Official Launch Of The Asus Tinker Board

Earlier this year, a new single board computer was announced, and subsequently made its way onto the market. The Tinker Board was a little different from the rest of the crop of Raspberry Pi lookalikes, it didn’t come from a no-name company or a crowdfunding site, instead it came from a trusted name, Asus. As a result, it is a very high quality piece of hardware, upon which we remarked when we reviewed it.

Unfortunately, though we were extremely impressed with the board itself, we panned the Asus software and support offering of the time, because it was so patchy as to be non-existent. We had reached out to Asus while writing the review but received no answer, but subsequently they contacted us with a sorry tale of some Tinker Boards finding their way onto the market early, before their official launch and before they had put together their support offering. We updated our review accordingly, after all it is a very good product and we didn’t like to have to pan it in our review.

This week then, news has come through from Asus that they have now launched the board officially. There is a new OS version based on Debian 9, which features hardware acceleration for both the Chromium web browser and the bundled UHD media player. There is also an upcoming Android release though it is still in beta at time of writing and there is little more information.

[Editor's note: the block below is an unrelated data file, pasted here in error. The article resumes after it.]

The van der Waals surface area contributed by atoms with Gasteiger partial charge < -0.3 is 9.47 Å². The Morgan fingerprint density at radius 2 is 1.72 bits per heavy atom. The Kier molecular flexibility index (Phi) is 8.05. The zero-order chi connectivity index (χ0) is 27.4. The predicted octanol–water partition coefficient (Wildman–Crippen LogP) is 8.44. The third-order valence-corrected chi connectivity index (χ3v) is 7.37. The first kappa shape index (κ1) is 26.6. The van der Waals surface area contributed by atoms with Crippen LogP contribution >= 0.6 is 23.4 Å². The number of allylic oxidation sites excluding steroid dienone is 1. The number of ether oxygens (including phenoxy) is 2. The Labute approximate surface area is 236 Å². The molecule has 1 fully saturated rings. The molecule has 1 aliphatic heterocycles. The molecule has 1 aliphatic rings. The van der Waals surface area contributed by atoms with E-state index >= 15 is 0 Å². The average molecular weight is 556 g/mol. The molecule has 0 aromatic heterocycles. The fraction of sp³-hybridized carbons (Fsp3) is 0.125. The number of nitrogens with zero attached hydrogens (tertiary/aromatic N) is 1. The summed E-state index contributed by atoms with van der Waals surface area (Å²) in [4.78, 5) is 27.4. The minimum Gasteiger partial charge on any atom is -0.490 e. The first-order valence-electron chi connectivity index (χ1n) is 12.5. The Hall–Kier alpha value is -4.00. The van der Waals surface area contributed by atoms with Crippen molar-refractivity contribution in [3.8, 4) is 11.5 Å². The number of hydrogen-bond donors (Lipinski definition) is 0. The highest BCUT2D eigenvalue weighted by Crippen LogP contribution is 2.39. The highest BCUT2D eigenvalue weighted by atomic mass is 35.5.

The Tinker Board is one of the best of the current crop of Raspberry Pi-like single board computers, and it easily trounces the Pi itself on most counts. To see it launched alongside a meaningful software and support offering will give it a chance to prove itself. In our original review we urged tech-savvy readers to buy one anyway, now it has some of the backup it deserves we’d urge you to buy one for your non-technical family members too.

57 thoughts on “Official Launch Of The Asus Tinker Board

  1. You seem to have utterly missed the point of the raspi…

    Amazon.co.uk listing: £54.99 Delivery at no extra cost for Prime members Details

    Raspi 3B: Price: £31.99 Delivery at no additional cost for Prime Members

    Raspi Zero W (with case as I can’t find a listing without):
    Price: £23.00 & FREE UK delivery

        1. I hate how every time a competitor / clone / form factor sharing board is mentioned this comment immediately comes up. It’s technically true, but we’ve seen enough of them that we can make our own decisions on them at this point.

          1. I now own 2 Asus boards and one pi 3b. I see a practical 2x difference in compute horse power and unlike the other sort-of clones the Asus board can talk to the DSi based LCD touch display unmodified. It serves as a direct plug in replacement for the pi for my embedded application. I’m very happy with it and have gotten at least 3 other folks to replace their Pis with the tinker board.

  2. At $60 it is really aimed at a different market from the Pi. It seems to be more suitable for a media server or maybe image processing. Probably worth considering when a Pi3 isn’t enough.

    1. Without the hw acceleration there won’t be much of (meaningful) image processing. And the Mali GPU is doesn’t have open source drivers, so unless Asus provides (and maintains!) the required binary blobs the board will be useless for it.

      It is not that hard to produce an SBC that is faster/has more I/O/RAM/whatever than Raspberry Pi. However, what turns most of boards into useless doorstops after a while is the lack of good ecosystem support from the vendors.